It was camp, it was cheesy and it wasn’t overly original. But from its first episode, airing on 24 April 1971, Young Talent Time managed to strike a chord with kids and families across Australia. Its success was a welcome pay off for Melbourne’s ATV0, which up until then was struggling to find something to put up against Saturday night football replays on the other three channels.
The program was devised by pop star, songwriter and TV and radio presenter Johnny Young and business partner, recording industry executive Kevin Lewis. Their company Lewis-Young Productions sold the concept to ATV0. It was soon picked up by the wider 0-10 Network and regional stations across Australia.
The first episode aired on 24 April 1971 at 7.00pm, featuring Young as host and his first Young Talent Team: Jane Scali, Debbie Byrne, Vicki Broughton, Philip Gould, Rod Kirkham and Jamie Redfern. The cast of six came from an audition of over 100 hopefuls.
The new show drew comparisons with a similar show, Seven‘s Brian And The Juniors, that had ended a year earlier. And indeed, four of the YTT cast — Scali, Byrne, Broughton and Redfern — had previously appeared on Brian And The Juniors. But Young claimed that YTT was of a more contemporary nature that its predecessor. “When (Young Talent Time) first started, people thought it would be like Brian And The Juniors,” he told TV Week in July 1971. “But Brian And The Juniors had that Shirley Temple look about it. All the little girls were so sweet and coy. Young Talent Time isn’t like that at all.”
Over its 18-year run, YTT featured 40 team members. Among its most famous alumni are Tina Arena, Dannii Minogue, Sally Boyden and Debra Byrne. But its first break-out star was Jamie Redfern. By the end of YTT‘s first year, Redfern had a record deal and had released a top-selling album and charting singles. At the TV Week King Of Pop Awards in October 1971, he won the award for Outstanding Newcomer. It was at the awards that he gained the attention of visiting guest star Liberace, who then took Redfern on tour across the US.
By 1972, the show won a TV Week Logie Award for Best Australian Musical/Variety Show. It went on to win the same category for three consecutive years, from 1974 to 1976, and a special award for sustained excellence in 1982. The show also became a goldmine through record sales and merchandising.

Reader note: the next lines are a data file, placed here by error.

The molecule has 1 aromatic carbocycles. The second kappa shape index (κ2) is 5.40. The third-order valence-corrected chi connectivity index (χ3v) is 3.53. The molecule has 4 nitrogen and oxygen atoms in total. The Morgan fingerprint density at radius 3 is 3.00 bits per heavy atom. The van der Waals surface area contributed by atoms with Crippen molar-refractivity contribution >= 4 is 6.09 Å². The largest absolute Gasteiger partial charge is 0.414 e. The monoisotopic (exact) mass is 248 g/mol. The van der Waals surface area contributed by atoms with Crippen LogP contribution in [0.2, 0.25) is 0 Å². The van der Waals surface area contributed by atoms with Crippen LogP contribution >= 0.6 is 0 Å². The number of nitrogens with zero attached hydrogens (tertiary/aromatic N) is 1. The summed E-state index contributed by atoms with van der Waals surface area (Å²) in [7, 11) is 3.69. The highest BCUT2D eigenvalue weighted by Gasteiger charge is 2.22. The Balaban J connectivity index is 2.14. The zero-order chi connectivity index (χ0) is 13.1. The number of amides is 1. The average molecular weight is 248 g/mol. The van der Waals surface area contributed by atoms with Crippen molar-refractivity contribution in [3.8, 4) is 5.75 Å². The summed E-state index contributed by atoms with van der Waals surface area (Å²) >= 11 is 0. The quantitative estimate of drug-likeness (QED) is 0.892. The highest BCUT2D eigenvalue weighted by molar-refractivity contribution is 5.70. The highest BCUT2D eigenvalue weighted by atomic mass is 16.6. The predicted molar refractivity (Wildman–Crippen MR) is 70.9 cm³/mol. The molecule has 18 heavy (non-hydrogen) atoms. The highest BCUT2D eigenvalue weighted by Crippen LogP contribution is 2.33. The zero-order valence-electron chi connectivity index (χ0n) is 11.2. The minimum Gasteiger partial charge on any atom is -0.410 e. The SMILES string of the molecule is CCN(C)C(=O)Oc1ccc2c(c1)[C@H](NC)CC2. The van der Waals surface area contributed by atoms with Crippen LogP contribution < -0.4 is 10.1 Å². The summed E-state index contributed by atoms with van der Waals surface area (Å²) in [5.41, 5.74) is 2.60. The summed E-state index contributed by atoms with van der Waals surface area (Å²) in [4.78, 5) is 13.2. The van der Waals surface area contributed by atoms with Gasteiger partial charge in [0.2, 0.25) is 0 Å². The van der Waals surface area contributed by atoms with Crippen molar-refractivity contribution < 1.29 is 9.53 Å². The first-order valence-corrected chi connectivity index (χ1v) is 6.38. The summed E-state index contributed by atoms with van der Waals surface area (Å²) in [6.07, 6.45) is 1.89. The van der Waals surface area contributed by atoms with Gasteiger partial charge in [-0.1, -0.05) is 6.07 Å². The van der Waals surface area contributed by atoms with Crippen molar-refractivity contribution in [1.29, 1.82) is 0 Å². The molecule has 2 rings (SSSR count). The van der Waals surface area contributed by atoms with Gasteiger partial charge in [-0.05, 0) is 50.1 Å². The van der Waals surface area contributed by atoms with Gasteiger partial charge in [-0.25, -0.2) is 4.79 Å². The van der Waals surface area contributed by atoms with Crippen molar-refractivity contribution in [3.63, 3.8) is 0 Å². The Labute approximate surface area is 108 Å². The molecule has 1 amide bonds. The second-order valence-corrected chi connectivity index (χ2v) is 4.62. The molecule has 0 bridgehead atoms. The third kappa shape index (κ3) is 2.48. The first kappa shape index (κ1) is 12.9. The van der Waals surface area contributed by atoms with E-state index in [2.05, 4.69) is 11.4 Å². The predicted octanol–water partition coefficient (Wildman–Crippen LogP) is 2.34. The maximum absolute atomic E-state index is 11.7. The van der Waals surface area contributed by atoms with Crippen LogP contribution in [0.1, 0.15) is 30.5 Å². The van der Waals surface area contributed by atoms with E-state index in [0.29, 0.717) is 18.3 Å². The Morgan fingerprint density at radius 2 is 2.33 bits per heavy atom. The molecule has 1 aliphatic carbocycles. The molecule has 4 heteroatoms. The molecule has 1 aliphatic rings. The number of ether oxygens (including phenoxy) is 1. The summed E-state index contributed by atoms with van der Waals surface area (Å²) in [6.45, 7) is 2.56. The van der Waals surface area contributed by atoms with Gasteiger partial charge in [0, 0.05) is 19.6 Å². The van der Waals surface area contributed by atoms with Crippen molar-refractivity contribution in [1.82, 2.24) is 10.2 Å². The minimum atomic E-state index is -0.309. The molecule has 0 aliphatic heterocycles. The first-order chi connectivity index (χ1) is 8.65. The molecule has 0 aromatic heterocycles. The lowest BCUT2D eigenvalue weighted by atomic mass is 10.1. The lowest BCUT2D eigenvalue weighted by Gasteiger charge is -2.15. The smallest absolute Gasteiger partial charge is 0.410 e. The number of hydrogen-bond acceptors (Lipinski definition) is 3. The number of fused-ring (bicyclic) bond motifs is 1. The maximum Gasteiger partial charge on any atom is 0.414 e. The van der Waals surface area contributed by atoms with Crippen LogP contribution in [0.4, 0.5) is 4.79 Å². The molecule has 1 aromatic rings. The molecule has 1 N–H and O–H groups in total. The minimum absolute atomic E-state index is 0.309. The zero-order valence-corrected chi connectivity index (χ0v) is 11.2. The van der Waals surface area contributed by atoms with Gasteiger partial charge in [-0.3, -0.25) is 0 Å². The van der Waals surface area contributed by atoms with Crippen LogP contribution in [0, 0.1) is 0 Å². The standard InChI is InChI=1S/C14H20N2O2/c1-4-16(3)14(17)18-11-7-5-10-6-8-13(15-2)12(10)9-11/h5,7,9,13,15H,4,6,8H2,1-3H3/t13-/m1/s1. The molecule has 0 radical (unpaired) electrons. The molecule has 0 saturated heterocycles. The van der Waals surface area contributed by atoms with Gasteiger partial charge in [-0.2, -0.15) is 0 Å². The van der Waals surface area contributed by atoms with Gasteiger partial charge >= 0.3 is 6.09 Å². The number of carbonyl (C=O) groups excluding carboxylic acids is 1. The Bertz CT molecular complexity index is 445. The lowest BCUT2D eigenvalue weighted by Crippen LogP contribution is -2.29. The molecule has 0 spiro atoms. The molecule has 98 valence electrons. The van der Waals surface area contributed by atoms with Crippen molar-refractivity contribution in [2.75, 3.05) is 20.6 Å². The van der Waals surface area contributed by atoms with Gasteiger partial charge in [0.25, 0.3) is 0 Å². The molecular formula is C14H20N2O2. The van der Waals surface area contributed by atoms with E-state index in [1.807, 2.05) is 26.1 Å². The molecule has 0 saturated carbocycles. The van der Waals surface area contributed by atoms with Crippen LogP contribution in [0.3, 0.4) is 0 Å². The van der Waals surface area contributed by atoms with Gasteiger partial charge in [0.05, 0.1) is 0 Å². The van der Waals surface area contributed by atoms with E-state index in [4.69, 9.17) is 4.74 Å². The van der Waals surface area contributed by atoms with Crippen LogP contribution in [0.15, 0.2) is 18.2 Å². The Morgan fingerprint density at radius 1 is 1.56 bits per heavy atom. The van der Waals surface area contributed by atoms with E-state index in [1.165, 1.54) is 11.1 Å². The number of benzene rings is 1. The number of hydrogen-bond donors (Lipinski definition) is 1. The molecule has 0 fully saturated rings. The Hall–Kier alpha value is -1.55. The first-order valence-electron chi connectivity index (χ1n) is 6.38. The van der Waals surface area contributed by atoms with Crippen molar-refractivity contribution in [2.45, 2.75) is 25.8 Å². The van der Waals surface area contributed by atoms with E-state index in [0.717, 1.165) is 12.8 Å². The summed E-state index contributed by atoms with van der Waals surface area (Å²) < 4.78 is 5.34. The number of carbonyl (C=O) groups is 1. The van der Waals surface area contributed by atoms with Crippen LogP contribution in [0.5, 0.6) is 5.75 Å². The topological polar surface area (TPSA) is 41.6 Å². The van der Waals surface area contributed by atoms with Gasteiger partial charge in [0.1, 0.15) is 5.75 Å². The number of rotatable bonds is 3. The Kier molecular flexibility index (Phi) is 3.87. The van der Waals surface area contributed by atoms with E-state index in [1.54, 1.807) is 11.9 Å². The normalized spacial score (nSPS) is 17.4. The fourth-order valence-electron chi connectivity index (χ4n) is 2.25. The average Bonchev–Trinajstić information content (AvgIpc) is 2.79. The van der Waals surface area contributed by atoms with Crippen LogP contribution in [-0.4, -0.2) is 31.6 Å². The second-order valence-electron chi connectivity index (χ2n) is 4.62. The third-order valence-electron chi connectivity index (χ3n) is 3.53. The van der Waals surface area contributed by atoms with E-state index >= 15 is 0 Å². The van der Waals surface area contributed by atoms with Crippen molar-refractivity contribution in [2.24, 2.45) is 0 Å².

YTT continued through the 1980s, embracing bigger production numbers and the glamour of ’80s TV variety. Plans to franchise the format to the US culminated in a short-run series The New Generation, featuring some of the YTT cast and broadcast on American cable television. But back home, ratings were on the decline by the end of the decade, the culmination of the decision by the Nine Network to slot Hey Hey It’s Saturday in direct competition with YTT in 1985. In 1988, YTT shifted from Saturday to Friday nights but it was to no avail.
YTT made its final appearance in December 1988 before Network Ten quietly pulled the pin over the summer break. The show continued to air in “best of” repeat episodes for the first few months of 1989.
More than a decade after its demise, in 2001 former team member John Bowles interviewed many of the show’s former cast for a nostalgic special, Young Talent Time Tells All. And in 2011, A Current Affair assembled Young and various team members for a special interview coinciding with the show’s 40th anniversary.
YouTube: Tony Pirpiris
Nostalgia for YTT continued with Network Ten launching a 21st century revival of the series, with former Australian Idol contestant Rob Mills taking over the role of host and featuring a new team of young performers. The new show struggled to rate and was not renewed beyond its first season.
To celebrate the show’s 50th anniversary, Johnny Young and members of the Young Talent Team will gather for a live streaming event on 1 May 2021, presented by Epicentre TV. Tickets for the two-hour event, at $14.95, are now on sale.